Psychiatry and Clinical Psychopharmacology
Original Article

The validity and reliability study of the Turkish version of the Brief Social Phobia Scale

1.

Bozok University Faculty of Medicine, Yozgat, Turkey

2.

Gazi University Health Care Center, Ankara, Turkey

3.

Diskapi YB Training and Research Hospital, Psychiatry Clinic, Ankara, Turkey

4.

Boylam Psychiatric Hospital, Kazan, Ankara, Turkey

5.

Giresun University Faculty of Medicine, Giresun, Turkey

6.

Başkent University Faculty of Medicine, Ankara, Turkey

Psychiatry and Clinical Psychopharmacology 2019; 29: 61-67
DOI: 10.1080/24750573.2018.1471881
Read: 1078 Downloads: 519 Published: 04 February 2021

OBJECTIVES: Social anxiety disorder (SAD) can be described as a clear and constant fear of the individual for being judged by others in the social milieu and being mocked by others. Although SAD is a treatable disorder, there is a diagnostic confusion due to many factors such as the difficulty in recognizing the symptoms of the disease. There are several scales currently available for SAD symptom measurement; however, some of them are long scales and should be answered by the patient and do not include physiologic manifestations. The Brief Social Phobia Scale (BSPS), which is a scoring system scored by the clinician, has an important place among these scales. There are three different subscales, which are fear, avoidance, and physiological symptoms on the BSPS. The aim of this study is to test the validity and reliability of the Turkish version of the BSPS.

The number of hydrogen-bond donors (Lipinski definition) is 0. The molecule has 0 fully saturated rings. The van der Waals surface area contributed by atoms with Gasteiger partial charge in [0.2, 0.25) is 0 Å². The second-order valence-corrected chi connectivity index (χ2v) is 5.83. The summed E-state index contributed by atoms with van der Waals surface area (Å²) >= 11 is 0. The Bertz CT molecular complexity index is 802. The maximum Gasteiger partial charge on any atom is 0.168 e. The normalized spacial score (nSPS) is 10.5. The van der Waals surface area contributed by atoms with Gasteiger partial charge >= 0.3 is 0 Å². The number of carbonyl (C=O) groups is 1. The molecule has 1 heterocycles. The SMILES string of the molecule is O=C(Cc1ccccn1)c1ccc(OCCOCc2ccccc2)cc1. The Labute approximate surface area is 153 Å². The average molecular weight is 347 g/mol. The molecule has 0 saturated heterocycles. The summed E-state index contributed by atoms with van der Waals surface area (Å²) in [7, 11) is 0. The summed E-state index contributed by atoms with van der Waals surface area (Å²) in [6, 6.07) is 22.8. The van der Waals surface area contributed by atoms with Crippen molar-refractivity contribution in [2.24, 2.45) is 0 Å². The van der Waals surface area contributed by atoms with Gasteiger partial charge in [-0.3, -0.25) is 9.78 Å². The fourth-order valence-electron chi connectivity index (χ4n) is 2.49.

METHODS: The BSPS, sociodemographic data form, Liebowitz Social Anxiety Scale (LSAS), Spielberger State-Trait Anxiety Inventory (STAI I–II), Beck Depression Inventory (BDI), Beck Anxiety Inventory (BAI), Global Assessment of Functioning (GAF) Scale were applied to 55 patients with social phobia (31 males, 24 females) who met the Diagnostic and Statistical Manual of Mental Disorders IV (DSM-IV) criteria. Internal consistency of the scale was measured and the factor analysis was performed after applying Kaiser Meyer Olkin and Bartlett tests to assess the construct validity. To test the concurrent validity of the scale, Pearson correlation coefficient was computed between the BSPS and the LSAS. Its correlation with STAI I–II, BDI, BAI, and GAF was also investigated.

RESULTS: The Turkish version of the BSPS showed sufficient internal consistency. As a result of the factor analysis, a five-factor structure that accounts for 71.4% of the total variance was obtained and the loading of factors differs from the original study. Moderately strong correlation was found between the BSPS and the LSAS scores. There was a mild correlation between the total score of the BSPS and the STAI-I and BDI. There was a moderate correlation between the total scale score of the BSPS and the STAI-II and BAI scores.

CONCLUSIONS: As a result of the validity and reliability studies, it has been determined that the Turkish version of the BSPS can be used as a valid and reliable measurement tool in detecting SAD. It was found that there were unique anxiety findings that distinguish SAD from the other anxiety disorders. It is thought that the inclusion of such important symptoms within the applied scale will also benefit clinical practice.

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EISSN 2475-0581